Nil.

Conflicts of interest

There are no conflicts of interest.



 
  References Top

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Sekhri T, Kanwar RS, Wilfred R, Chugh P, Chhillar M, Aggarwal R. Prevalence of risk factors for coronary artery disease in an urban Indian population. BMJ Open 2014;4:e005346.  Back to cited text no. 6
    
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Gama R, Elfatih AB, Anderson NR. Ethnic differences in total and HDL cholesterol concentrations: Caucasians compared with predominantly Punjabi Sikh Indo-Asians. Ann Clin Biochem 2002;39:609-11.  Back to cited text no. 8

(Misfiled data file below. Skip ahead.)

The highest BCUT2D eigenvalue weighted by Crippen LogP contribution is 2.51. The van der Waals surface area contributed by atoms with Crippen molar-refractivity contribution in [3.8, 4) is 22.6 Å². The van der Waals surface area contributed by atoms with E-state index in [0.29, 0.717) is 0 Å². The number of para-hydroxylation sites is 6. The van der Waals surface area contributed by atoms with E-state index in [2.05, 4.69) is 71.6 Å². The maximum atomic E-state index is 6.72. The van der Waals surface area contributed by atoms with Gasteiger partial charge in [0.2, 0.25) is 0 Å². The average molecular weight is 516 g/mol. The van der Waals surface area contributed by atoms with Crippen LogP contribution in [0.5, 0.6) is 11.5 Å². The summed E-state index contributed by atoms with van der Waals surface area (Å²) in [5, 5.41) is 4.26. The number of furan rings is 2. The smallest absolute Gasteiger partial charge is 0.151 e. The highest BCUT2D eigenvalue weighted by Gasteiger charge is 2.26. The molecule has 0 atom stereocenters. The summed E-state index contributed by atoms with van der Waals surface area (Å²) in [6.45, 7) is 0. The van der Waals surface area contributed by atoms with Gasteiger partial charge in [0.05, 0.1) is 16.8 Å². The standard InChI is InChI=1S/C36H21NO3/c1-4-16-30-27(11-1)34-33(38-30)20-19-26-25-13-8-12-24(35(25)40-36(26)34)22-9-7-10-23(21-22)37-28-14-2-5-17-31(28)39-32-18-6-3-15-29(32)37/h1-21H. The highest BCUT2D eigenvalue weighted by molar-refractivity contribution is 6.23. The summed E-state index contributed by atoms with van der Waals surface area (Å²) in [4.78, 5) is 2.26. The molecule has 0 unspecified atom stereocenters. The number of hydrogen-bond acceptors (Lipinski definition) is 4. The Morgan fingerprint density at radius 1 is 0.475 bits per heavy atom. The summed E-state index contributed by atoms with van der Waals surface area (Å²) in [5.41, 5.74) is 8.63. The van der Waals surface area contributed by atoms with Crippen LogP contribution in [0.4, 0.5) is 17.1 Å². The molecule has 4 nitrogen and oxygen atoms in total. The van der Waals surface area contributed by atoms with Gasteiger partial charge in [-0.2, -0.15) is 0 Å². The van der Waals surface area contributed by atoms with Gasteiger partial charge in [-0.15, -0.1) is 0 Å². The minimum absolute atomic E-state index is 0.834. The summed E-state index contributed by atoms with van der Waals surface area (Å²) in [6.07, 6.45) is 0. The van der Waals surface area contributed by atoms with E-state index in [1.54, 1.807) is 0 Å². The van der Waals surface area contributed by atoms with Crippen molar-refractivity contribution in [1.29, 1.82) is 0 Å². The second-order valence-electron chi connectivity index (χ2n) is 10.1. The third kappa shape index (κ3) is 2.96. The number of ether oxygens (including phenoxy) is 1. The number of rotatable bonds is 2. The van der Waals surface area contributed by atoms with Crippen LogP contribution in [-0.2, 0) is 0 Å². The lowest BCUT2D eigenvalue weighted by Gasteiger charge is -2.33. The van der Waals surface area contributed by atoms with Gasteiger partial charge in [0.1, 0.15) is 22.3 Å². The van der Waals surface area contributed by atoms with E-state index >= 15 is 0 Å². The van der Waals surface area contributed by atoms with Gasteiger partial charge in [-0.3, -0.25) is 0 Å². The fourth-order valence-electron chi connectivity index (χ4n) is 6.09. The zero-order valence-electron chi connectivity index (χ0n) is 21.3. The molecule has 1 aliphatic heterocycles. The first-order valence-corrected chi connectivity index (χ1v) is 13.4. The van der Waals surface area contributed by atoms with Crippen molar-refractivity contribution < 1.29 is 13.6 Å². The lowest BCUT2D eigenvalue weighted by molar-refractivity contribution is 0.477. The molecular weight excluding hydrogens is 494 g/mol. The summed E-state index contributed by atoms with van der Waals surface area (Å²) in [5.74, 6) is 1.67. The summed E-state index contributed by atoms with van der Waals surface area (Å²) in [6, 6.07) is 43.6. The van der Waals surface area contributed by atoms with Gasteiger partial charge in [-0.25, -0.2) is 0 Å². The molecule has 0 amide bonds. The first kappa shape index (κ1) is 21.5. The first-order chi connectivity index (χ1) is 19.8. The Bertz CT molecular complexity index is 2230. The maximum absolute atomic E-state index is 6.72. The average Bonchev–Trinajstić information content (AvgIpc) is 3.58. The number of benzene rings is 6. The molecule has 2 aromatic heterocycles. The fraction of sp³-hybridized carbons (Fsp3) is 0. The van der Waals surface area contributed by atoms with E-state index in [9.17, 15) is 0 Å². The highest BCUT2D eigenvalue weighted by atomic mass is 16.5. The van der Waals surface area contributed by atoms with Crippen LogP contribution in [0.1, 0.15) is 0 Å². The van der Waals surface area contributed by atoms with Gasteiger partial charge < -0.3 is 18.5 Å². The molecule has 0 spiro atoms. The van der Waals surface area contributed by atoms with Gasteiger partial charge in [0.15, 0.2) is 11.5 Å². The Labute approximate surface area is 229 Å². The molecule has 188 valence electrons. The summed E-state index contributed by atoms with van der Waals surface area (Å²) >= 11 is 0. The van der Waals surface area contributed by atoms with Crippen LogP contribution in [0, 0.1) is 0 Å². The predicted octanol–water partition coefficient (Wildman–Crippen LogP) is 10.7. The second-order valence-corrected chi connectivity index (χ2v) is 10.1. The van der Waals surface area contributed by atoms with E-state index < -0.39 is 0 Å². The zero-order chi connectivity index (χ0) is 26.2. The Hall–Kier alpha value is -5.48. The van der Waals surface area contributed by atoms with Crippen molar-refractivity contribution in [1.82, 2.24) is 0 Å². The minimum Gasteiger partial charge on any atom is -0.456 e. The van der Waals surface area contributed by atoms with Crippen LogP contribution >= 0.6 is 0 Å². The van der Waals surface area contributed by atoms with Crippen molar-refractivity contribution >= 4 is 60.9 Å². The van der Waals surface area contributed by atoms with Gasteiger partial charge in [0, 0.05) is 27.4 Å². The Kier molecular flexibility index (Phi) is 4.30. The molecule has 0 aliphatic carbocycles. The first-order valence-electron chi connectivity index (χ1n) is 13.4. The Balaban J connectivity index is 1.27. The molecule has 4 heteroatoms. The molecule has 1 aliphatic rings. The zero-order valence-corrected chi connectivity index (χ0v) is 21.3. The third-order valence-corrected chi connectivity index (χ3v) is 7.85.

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Ivanova EA, Myasoedova VA, Melnichenko AA, Grechko AV, Orekhov AN. Small dense low-density lipoprotein as biomarker for atherosclerotic diseases. Oxid Med Cell Longev 2017;2017:1273042.  Back to cited text no. 16
    
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Li X, Ji Y, Kang J, Fang N. Association between blood neutrophil-to-lymphocyte ratio and severity of coronary artery disease: Evidence from 17 observational studies involving 7017 cases. Medicine (Baltimore) 2018;97:e12432.  Back to cited text no. 23
    
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    Figures

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    Tables

  [Table 1], [Table 2], [Table 3]